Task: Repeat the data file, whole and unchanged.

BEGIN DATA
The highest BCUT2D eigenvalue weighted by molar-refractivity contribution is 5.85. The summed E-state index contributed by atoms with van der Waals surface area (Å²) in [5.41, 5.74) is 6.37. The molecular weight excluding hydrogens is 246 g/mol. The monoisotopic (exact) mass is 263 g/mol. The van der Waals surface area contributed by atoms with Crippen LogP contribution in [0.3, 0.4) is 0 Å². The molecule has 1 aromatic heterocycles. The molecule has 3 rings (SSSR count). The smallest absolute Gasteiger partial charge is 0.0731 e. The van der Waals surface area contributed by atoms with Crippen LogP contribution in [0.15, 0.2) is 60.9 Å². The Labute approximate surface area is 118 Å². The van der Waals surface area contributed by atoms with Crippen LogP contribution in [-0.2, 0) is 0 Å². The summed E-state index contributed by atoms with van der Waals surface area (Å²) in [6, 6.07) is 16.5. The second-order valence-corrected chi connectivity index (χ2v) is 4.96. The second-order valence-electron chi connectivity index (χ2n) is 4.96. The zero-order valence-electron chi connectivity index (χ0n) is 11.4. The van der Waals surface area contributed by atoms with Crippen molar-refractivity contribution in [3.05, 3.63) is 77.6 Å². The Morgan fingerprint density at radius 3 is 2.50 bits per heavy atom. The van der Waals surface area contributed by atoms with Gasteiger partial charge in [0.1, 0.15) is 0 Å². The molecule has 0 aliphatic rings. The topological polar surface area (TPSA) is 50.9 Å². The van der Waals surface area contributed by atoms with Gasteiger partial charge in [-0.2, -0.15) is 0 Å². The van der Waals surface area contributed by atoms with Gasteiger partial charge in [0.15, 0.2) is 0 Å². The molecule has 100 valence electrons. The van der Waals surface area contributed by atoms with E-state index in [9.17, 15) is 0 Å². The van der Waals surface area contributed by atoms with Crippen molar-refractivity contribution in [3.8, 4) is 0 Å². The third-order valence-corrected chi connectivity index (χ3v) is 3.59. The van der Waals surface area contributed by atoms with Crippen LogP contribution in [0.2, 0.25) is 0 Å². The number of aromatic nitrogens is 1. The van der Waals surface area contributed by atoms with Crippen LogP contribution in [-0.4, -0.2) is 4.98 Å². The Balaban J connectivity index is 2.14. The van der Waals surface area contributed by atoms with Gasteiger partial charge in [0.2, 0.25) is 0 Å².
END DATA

The highest BCUT2D eigenvalue weighted by molar-refractivity contribution is 5.85. The summed E-state index contributed by atoms with van der Waals surface area (Å²) in [5.41, 5.74) is 6.37. The molecular weight excluding hydrogens is 246 g/mol. The monoisotopic (exact) mass is 263 g/mol. The van der Waals surface area contributed by atoms with Crippen LogP contribution in [0.3, 0.4) is 0 Å². The molecule has 1 aromatic heterocycles. The molecule has 3 rings (SSSR count). The smallest absolute Gasteiger partial charge is 0.0731 e. The van der Waals surface area contributed by atoms with Crippen LogP contribution in [0.15, 0.2) is 60.9 Å². The Labute approximate surface area is 118 Å². The van der Waals surface area contributed by atoms with Crippen LogP contribution in [-0.2, 0) is 0 Å². The summed E-state index contributed by atoms with van der Waals surface area (Å²) in [6, 6.07) is 16.5. The second-order valence-corrected chi connectivity index (χ2v) is 4.96. The second-order valence-electron chi connectivity index (χ2n) is 4.96. The zero-order valence-electron chi connectivity index (χ0n) is 11.4. The van der Waals surface area contributed by atoms with Crippen molar-refractivity contribution in [3.05, 3.63) is 77.6 Å². The Morgan fingerprint density at radius 3 is 2.50 bits per heavy atom. The van der Waals surface area contributed by atoms with Gasteiger partial charge in [0.1, 0.15) is 0 Å². The molecule has 0 aliphatic rings. The topological polar surface area (TPSA) is 50.9 Å². The van der Waals surface area contributed by atoms with Gasteiger partial charge in [-0.2, -0.15) is 0 Å². The van der Waals surface area contributed by atoms with Gasteiger partial charge in [0.15, 0.2) is 0 Å². The molecule has 100 valence electrons. The van der Waals surface area contributed by atoms with E-state index in [9.17, 15) is 0 Å². The van der Waals surface area contributed by atoms with Crippen molar-refractivity contribution in [3.8, 4) is 0 Å². The third-order valence-corrected chi connectivity index (χ3v) is 3.59. The van der Waals surface area contributed by atoms with Crippen LogP contribution in [0.2, 0.25) is 0 Å². The number of aromatic nitrogens is 1. The van der Waals surface area contributed by atoms with Crippen LogP contribution in [-0.4, -0.2) is 4.98 Å². The Balaban J connectivity index is 2.14. The van der Waals surface area contributed by atoms with Gasteiger partial charge in [0.2, 0.25) is 0 Å².